Turkey cutting lose from the EU

Turkey cutting lose from the EU

President Recep Tayyip Erdoğan, once a staunch supporter of the EU criteria, is now telling the EU to mind its own business.

He once carried the ambition to raise Turkey’s standards economically and politically, but lately he has become more of a Putin – although I know this is not fair to the Russian president. In the first speech he delivered as president earlier this year, Erdoğan said the “New Turkey” would concentrate on EU talks. However, Erdoğan then boasted of an “Ankara criteria” that he would put in place of the “Copenhagen criteria,” and we can now see that what he meant by this by looking at recent legislation.

While Erdoğan is defending these steps against European institutions that say there is a decline in democracy and liberties in Turkey, he tirades like the head of a self-confident sovereign state. As if the U.K., France or the Netherlands are not sovereign states. As if Europe’s driving force, Germany, is a loser that hands over some it its powers to the European Commission.

The EU has “curb” and “encouragement” mechanisms; one protects the standards, while the other encourages raising the standards. If you are setting up a partnership with the EU, both of these mechanisms step in to do their business. These mechanisms try to keep you within the corridor of the criteria and standards that you have already accepted in advance.

What makes the EU a success story is not its dictation, but rather its negotiating and reconciling culture. There is no point in embracing the “national pride” and “independent foreign policy” rhetoric against the warnings of those who hate these features.

While Erdoğan is pounding the EU, he is also asking what it has done in Syria, Egypt and Palestine. The hand Erdoğan is shaking while scolds the EU belongs to Putin, who has aborted Turkey’s revolution project in Syria and is also the person who rolled out the red carpet in front of the architect of the coup in Egypt, Abdel Fattah el-Sisi.

Also, I do not know what it means to the Justice and Development Party (AKP) - which thinks of itself as the spokesperson of the Palestinian cause - for some EU members to recognize Palestinian statehood, as well as the European Parliament recently. Certain EU members succeed in making Israel much angrier without shouting like Erdoğan.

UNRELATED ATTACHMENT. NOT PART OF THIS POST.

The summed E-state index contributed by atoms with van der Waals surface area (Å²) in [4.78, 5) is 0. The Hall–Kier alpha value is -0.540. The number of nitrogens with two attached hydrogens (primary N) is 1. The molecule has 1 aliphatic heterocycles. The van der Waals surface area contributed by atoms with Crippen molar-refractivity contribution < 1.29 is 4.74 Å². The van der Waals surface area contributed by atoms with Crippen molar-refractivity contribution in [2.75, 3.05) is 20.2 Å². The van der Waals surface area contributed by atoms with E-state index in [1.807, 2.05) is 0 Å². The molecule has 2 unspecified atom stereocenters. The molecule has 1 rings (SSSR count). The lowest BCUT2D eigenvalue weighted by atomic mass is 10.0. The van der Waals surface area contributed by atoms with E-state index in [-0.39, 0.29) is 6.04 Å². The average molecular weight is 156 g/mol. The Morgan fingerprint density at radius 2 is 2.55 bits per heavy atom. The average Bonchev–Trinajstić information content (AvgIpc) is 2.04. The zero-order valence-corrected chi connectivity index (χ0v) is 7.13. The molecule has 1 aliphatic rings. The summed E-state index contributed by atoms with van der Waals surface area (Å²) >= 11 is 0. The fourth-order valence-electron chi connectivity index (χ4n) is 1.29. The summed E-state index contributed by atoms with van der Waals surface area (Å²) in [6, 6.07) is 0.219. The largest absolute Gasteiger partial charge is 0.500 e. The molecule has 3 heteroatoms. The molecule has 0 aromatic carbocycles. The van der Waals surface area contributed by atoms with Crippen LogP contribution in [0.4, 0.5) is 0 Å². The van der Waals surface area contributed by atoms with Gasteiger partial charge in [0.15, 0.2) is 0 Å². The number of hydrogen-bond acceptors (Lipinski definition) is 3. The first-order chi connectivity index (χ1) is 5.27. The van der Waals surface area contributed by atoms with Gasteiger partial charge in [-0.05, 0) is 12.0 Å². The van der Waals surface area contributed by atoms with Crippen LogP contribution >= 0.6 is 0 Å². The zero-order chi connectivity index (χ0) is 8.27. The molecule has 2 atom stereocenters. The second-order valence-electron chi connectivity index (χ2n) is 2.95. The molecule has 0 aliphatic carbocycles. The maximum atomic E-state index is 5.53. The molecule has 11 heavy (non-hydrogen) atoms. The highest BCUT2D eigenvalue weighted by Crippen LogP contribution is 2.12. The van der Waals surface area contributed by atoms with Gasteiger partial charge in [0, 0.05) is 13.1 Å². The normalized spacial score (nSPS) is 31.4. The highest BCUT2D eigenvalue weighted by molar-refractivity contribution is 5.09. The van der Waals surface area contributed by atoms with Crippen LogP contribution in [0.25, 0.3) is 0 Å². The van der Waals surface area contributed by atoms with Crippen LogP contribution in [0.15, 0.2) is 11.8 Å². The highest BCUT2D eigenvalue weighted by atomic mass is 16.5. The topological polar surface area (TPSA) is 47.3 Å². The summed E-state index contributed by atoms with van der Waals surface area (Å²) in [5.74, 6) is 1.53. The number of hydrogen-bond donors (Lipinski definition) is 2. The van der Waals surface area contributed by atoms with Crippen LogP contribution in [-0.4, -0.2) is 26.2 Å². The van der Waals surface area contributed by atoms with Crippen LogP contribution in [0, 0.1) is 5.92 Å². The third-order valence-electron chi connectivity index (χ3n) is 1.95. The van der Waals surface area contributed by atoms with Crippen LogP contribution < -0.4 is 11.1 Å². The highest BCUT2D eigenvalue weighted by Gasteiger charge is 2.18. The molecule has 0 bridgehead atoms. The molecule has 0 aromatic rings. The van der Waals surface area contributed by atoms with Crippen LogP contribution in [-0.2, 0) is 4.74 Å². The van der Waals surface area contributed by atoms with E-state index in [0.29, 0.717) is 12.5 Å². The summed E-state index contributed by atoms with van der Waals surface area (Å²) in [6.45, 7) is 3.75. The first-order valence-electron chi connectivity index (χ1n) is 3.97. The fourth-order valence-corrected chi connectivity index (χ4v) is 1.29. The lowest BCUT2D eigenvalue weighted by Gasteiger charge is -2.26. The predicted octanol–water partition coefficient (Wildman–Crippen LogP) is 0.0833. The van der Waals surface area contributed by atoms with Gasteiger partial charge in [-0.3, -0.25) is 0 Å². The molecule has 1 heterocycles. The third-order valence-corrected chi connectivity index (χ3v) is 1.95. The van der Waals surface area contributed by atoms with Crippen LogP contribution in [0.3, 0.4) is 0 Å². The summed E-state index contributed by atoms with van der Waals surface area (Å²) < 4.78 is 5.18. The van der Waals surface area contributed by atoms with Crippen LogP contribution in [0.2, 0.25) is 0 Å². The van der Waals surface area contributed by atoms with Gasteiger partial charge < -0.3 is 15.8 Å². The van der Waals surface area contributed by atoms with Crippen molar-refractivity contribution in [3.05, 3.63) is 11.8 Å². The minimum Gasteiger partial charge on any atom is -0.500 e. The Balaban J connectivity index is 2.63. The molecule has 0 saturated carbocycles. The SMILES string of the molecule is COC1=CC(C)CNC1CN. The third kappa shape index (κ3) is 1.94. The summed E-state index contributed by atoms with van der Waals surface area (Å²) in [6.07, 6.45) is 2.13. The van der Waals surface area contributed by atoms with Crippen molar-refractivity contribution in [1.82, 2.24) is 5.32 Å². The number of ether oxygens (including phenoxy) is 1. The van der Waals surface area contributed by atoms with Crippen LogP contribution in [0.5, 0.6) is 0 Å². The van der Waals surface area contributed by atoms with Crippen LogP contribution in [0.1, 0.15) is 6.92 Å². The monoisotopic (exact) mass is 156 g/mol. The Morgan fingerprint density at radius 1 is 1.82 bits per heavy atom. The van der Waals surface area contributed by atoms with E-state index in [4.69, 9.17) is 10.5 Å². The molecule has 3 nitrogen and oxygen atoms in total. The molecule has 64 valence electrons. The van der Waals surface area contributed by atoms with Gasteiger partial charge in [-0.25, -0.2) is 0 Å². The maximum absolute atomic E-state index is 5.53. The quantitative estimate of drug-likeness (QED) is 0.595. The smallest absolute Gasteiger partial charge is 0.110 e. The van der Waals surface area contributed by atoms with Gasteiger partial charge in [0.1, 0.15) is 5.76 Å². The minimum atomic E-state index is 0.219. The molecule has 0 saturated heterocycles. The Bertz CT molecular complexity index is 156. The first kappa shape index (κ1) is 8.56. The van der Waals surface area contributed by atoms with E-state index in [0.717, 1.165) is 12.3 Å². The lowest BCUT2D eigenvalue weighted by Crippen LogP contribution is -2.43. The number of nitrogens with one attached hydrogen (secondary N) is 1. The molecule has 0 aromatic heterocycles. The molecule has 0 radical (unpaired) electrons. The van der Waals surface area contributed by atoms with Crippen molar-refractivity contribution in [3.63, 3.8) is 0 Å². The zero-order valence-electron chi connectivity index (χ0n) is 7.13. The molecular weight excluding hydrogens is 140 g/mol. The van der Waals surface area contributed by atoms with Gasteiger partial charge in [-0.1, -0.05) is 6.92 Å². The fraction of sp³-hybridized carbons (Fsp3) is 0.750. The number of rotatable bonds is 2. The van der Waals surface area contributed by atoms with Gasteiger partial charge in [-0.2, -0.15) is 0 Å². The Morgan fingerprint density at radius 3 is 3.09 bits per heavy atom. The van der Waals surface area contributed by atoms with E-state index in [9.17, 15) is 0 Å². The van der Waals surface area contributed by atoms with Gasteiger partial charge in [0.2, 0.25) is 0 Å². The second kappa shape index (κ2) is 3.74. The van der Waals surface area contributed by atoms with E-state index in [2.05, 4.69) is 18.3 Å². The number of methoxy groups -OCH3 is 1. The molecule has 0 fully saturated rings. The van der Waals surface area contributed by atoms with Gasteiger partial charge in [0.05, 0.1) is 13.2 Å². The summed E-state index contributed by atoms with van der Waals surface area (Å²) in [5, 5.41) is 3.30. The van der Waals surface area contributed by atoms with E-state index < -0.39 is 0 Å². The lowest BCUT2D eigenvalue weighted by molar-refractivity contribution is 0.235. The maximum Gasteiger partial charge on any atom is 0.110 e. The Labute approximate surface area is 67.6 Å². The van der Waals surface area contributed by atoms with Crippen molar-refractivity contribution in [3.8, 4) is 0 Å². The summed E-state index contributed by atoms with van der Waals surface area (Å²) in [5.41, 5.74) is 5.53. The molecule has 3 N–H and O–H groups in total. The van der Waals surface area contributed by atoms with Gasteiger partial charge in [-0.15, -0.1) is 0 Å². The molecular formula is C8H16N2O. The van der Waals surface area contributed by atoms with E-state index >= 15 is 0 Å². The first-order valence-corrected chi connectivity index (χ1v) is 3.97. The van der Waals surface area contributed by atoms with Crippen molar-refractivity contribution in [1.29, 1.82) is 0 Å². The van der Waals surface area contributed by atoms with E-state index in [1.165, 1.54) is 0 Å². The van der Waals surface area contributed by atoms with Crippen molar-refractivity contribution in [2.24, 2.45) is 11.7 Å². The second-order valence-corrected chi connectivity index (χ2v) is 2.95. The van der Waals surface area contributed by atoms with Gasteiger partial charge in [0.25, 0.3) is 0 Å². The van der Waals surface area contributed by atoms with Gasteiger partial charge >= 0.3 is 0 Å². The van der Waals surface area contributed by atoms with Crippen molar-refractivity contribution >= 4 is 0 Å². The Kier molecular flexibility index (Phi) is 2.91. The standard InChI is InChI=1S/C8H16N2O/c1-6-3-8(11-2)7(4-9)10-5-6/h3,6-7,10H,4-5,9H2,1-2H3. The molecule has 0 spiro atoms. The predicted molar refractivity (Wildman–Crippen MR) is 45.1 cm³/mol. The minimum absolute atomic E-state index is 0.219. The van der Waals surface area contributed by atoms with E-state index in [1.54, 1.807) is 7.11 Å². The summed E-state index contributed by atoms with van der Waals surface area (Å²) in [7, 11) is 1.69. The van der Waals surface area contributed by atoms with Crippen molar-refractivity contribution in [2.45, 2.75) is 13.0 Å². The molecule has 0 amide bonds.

The main issue is that there is no power present in the Middle East to question Erdoğan in terms of the law and human rights. The fact that the EU is stepping in as a curbing mechanism gets on his nerves.

Erdoğan is pursuing methods to eliminate all domestic break mechanisms, from the media to the judiciary, from the Parliament to inspection institutions. All this is to make his government untouchable and absolute. He is currently in the business of defaming mechanisms the he cannot get rid of, such as the Constitutional Court. While he is doing this, inevitably he hits out at the EU process that is binding him to the agreements and protocols Turkey has signed.

Erdoğan tells the EU to mind its own business, but the job of the European Commission - with the jurisdiction granted to it by Ankara - is exactly this: To monitor Turkey’s state of affairs. It was only possible to end the military tutelage, an achievement that Erdoğan is so proud of, with the EU stick.

The EU process, which Erdoğan has used as a shield since 2004 against the civilian and military bureaucracy, is now seen by him as an obstacle in front of his plans. The EU, meanwhile, which was not able to obtain any results with its regular break mechanisms, is at the brink of staging a more dramatic reaction.

“Recent police raids and the detention of a number of journalists and media representatives in Turkey call into question the respect for freedom of the media, which is a core principle of democracy,” EU ministers said in a statement in Brussels earlier this week. “Progress in accession negotiations depends on respecting the rule of law and fundamental rights.”

If this comes to such a critical enough point as to freeze the already deadlocked membership talks, then Turkey will be left alone with its domestic tensions. A bitter isolation process cannot be considered a good sign, neither for reforms nor for Turkey's economic direction.

In short, Erdoğan is creating an order that ties his fate to Turkey’s possible collapse. This is what is dangerous. Will Turkey’s economic, social and political dynamics, its extremely fragile ethnic and cultural fault lines, or its regional and international contexts,  withstand the system’s transformation into an “Erdoğan regime?” Where will that direction take Turkey?

The one-man ambition promises only clashes and destruction for the country. We are heading into a long, dark tunnel.